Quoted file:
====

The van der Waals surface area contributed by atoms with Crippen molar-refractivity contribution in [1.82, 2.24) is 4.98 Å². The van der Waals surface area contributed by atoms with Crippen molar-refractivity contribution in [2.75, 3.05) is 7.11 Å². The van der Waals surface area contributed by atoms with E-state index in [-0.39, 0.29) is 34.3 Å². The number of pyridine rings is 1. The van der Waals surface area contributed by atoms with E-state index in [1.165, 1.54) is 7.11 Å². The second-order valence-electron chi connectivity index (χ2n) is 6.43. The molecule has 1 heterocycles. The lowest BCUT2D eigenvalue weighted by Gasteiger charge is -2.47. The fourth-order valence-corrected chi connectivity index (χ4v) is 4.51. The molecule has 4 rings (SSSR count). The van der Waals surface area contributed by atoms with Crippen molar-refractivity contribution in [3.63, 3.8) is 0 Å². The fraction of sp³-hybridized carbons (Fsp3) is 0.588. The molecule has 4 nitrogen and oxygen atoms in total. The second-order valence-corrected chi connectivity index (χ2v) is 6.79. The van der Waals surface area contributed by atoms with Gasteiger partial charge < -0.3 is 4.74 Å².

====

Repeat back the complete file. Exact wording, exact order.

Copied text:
The van der Waals surface area contributed by atoms with Crippen molar-refractivity contribution in [1.82, 2.24) is 4.98 Å². The van der Waals surface area contributed by atoms with Crippen molar-refractivity contribution in [2.75, 3.05) is 7.11 Å². The van der Waals surface area contributed by atoms with E-state index in [-0.39, 0.29) is 34.3 Å². The number of pyridine rings is 1. The van der Waals surface area contributed by atoms with E-state index in [1.165, 1.54) is 7.11 Å². The second-order valence-electron chi connectivity index (χ2n) is 6.43. The molecule has 1 heterocycles. The lowest BCUT2D eigenvalue weighted by Gasteiger charge is -2.47. The fourth-order valence-corrected chi connectivity index (χ4v) is 4.51. The molecule has 4 rings (SSSR count). The van der Waals surface area contributed by atoms with Crippen molar-refractivity contribution in [3.63, 3.8) is 0 Å². The fraction of sp³-hybridized carbons (Fsp3) is 0.588. The molecule has 4 nitrogen and oxygen atoms in total. The second-order valence-corrected chi connectivity index (χ2v) is 6.79. The van der Waals surface area contributed by atoms with Gasteiger partial charge < -0.3 is 4.74 Å².